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Bodies are amazing things. There are so many small functions they perform that we don’t even think about. The number of times our eyes blink or our heart beats or every second of every breath we take; it’s part of a beautiful creation.

Most of the time, we stop to think about our bodies only to offer judgment on them. Perhaps when something is wrong; when feel a pain in our ankles or our knees or within the parts of our bodies we can’t see. And then we consider these pains a disruption – at least for the many of us who are privileged not to have any major disabilities. Oftentimes, only when we are stopped in what we consider “normal,” in terms of our bodies, do we take the time to wonder about it.

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Of course too, the more common types of judgments we inflict on our bodies are superficial. Everything from not being thin enough, to not having the “right” curves in the “right” places. We critique everything from our eyebrow shapes to the shape of our feet, our booty sizes and our waists. Our bodies have become a site for our most violent rhetorical judgments.

Maybe that’s why we spend so much time judging other people’s bodies in our media and culture – because we do it to the person we see in the mirror too.

And when we do it to ourselves, we continue to participate in the culture that is always ready to pounce on the imperfections of one’s body. It’s a vicious and seemingly-endless cycle if we do not become participants in our own lives in changing how we look at ourselves.

I (used to) judge my body a lot. (I’m working on it.) As a child and teenager, I was always athletically skinny, but the kind of skinny that still gets made fun of because people think you don’t eat enough. The kind of skinny that gets you told that guys will not be attracted to you because you don’t have real women’s body parts. In my late teens, when I finally got some of those real women’s body parts, it was at the cost of putting more weight than I wanted. I was then not skinny enough.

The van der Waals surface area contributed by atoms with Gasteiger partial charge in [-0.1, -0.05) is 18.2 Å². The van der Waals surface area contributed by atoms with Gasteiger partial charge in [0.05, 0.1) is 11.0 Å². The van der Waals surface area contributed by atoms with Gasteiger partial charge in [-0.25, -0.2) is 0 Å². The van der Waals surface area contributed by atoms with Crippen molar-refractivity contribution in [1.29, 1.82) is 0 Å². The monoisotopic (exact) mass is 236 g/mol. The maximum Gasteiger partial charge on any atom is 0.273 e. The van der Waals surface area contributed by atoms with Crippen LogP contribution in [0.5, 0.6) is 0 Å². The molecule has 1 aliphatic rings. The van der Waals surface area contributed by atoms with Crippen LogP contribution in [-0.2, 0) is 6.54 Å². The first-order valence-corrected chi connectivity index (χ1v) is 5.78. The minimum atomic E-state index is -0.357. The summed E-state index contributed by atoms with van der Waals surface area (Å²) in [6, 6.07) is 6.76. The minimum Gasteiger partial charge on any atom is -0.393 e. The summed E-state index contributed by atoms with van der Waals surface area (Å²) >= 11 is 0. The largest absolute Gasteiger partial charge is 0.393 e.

I now hover somewhere between size 5 and 7, depending on what the clothing designer says. My boobs are still small and I go back and forth between wondering whether my derrière is “good enough” for my body size or not. I run, I work out, I eat healthy for the most part, and I don’t care much for scales. And yet far too often, I still find myself thinking, “I need to lose 10 pounds.” It’s hard to be at peace with our bodies when we exist in them because they are imperfect by their very nature. But we find it hard to embrace this imperfection.

So that’s what I’m trying to do – focus on embracing the imperfections. But not only that, I question the who I want to change my body for? Society? Men? Other women? Myself? All of the above? The question is a difficult one because it’s hard to admit that even as someone who tries to be an independent thinker, a confident woman who aims to free herself from the shackles of society’s endless judgments – I still want other people to like my body. When you start asking and answering difficult questions though, you can change your thinking; you can move forward. You can be free.

Learning to love my imperfect body while making sure I treat it the best way I can – healthily, in all the ways that means – is not the work of a splendid moment, or a series of good days. No, it’s the work of a lifetime. So I’m committed to doing that work. Treating my body like it’s a war zone all the time – a place to be fixed, a place never at peace with itself just wasn’t working anymore. It’s time to change that. Because in the end, I have to live in this body. And I’d like to enjoy the place I live.

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